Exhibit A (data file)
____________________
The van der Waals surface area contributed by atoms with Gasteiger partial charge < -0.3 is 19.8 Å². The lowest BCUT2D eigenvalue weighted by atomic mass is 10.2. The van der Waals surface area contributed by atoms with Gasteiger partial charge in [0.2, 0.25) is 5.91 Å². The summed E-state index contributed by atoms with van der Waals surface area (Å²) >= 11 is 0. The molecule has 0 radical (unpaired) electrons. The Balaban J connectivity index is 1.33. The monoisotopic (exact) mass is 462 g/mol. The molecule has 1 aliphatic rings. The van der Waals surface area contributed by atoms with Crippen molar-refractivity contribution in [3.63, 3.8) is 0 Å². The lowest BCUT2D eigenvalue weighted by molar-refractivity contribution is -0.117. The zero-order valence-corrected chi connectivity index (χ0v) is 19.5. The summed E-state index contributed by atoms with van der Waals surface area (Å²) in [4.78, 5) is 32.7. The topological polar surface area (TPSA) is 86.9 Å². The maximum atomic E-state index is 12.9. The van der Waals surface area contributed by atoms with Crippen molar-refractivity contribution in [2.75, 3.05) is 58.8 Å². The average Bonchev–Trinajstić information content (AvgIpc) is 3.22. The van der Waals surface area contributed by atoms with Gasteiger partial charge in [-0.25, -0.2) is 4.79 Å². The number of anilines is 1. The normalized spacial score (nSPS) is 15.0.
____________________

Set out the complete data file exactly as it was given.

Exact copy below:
The van der Waals surface area contributed by atoms with Gasteiger partial charge < -0.3 is 19.8 Å². The lowest BCUT2D eigenvalue weighted by atomic mass is 10.2. The van der Waals surface area contributed by atoms with Gasteiger partial charge in [0.2, 0.25) is 5.91 Å². The summed E-state index contributed by atoms with van der Waals surface area (Å²) >= 11 is 0. The molecule has 0 radical (unpaired) electrons. The Balaban J connectivity index is 1.33. The monoisotopic (exact) mass is 462 g/mol. The molecule has 1 aliphatic rings. The van der Waals surface area contributed by atoms with Crippen molar-refractivity contribution in [3.63, 3.8) is 0 Å². The lowest BCUT2D eigenvalue weighted by molar-refractivity contribution is -0.117. The zero-order valence-corrected chi connectivity index (χ0v) is 19.5. The summed E-state index contributed by atoms with van der Waals surface area (Å²) in [4.78, 5) is 32.7. The topological polar surface area (TPSA) is 86.9 Å². The maximum atomic E-state index is 12.9. The van der Waals surface area contributed by atoms with Crippen molar-refractivity contribution in [2.75, 3.05) is 58.8 Å². The average Bonchev–Trinajstić information content (AvgIpc) is 3.22. The van der Waals surface area contributed by atoms with Gasteiger partial charge in [-0.25, -0.2) is 4.79 Å². The number of anilines is 1. The normalized spacial score (nSPS) is 15.0.